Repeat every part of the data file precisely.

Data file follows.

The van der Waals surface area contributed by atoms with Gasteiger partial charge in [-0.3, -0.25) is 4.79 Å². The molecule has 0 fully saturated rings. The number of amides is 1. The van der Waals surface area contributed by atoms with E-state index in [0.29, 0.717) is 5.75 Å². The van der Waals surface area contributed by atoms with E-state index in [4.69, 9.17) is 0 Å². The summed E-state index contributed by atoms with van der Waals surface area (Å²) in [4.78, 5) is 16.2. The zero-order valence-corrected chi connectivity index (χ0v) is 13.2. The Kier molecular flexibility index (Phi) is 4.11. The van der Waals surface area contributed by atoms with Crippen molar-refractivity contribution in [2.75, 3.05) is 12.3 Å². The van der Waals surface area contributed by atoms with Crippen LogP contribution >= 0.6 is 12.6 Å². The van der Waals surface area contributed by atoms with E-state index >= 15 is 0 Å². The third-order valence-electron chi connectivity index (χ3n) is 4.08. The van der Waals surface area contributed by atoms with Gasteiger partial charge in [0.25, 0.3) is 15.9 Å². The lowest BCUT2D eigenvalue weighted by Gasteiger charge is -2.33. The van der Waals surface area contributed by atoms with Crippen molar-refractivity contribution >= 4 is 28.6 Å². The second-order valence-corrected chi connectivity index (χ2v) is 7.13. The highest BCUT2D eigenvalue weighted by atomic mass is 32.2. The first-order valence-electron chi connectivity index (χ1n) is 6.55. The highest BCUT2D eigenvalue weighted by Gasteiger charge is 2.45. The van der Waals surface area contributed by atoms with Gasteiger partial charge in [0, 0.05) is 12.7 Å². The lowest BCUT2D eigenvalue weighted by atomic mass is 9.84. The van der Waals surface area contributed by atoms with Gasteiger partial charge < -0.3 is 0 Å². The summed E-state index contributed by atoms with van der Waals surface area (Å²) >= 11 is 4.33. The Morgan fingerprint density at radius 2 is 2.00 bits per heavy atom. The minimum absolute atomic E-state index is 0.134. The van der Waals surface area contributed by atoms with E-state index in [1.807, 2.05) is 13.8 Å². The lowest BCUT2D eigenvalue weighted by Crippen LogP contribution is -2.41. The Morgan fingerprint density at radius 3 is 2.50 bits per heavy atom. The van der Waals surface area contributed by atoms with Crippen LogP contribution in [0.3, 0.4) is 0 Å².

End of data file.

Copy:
The van der Waals surface area contributed by atoms with Gasteiger partial charge in [-0.3, -0.25) is 4.79 Å². The molecule has 0 fully saturated rings. The number of amides is 1. The van der Waals surface area contributed by atoms with E-state index in [0.29, 0.717) is 5.75 Å². The van der Waals surface area contributed by atoms with E-state index in [4.69, 9.17) is 0 Å². The summed E-state index contributed by atoms with van der Waals surface area (Å²) in [4.78, 5) is 16.2. The zero-order valence-corrected chi connectivity index (χ0v) is 13.2. The Kier molecular flexibility index (Phi) is 4.11. The van der Waals surface area contributed by atoms with Crippen molar-refractivity contribution in [2.75, 3.05) is 12.3 Å². The van der Waals surface area contributed by atoms with Crippen LogP contribution >= 0.6 is 12.6 Å². The van der Waals surface area contributed by atoms with E-state index >= 15 is 0 Å². The third-order valence-electron chi connectivity index (χ3n) is 4.08. The van der Waals surface area contributed by atoms with Gasteiger partial charge in [0.25, 0.3) is 15.9 Å². The lowest BCUT2D eigenvalue weighted by Gasteiger charge is -2.33. The van der Waals surface area contributed by atoms with Crippen molar-refractivity contribution >= 4 is 28.6 Å². The second-order valence-corrected chi connectivity index (χ2v) is 7.13. The highest BCUT2D eigenvalue weighted by atomic mass is 32.2. The first-order valence-electron chi connectivity index (χ1n) is 6.55. The highest BCUT2D eigenvalue weighted by Gasteiger charge is 2.45. The van der Waals surface area contributed by atoms with Gasteiger partial charge in [0, 0.05) is 12.7 Å². The lowest BCUT2D eigenvalue weighted by atomic mass is 9.84. The van der Waals surface area contributed by atoms with Gasteiger partial charge < -0.3 is 0 Å². The summed E-state index contributed by atoms with van der Waals surface area (Å²) >= 11 is 4.33. The Morgan fingerprint density at radius 2 is 2.00 bits per heavy atom. The minimum absolute atomic E-state index is 0.134. The van der Waals surface area contributed by atoms with E-state index in [1.807, 2.05) is 13.8 Å². The lowest BCUT2D eigenvalue weighted by Crippen LogP contribution is -2.41. The Morgan fingerprint density at radius 3 is 2.50 bits per heavy atom. The van der Waals surface area contributed by atoms with Crippen LogP contribution in [0.3, 0.4) is 0 Å².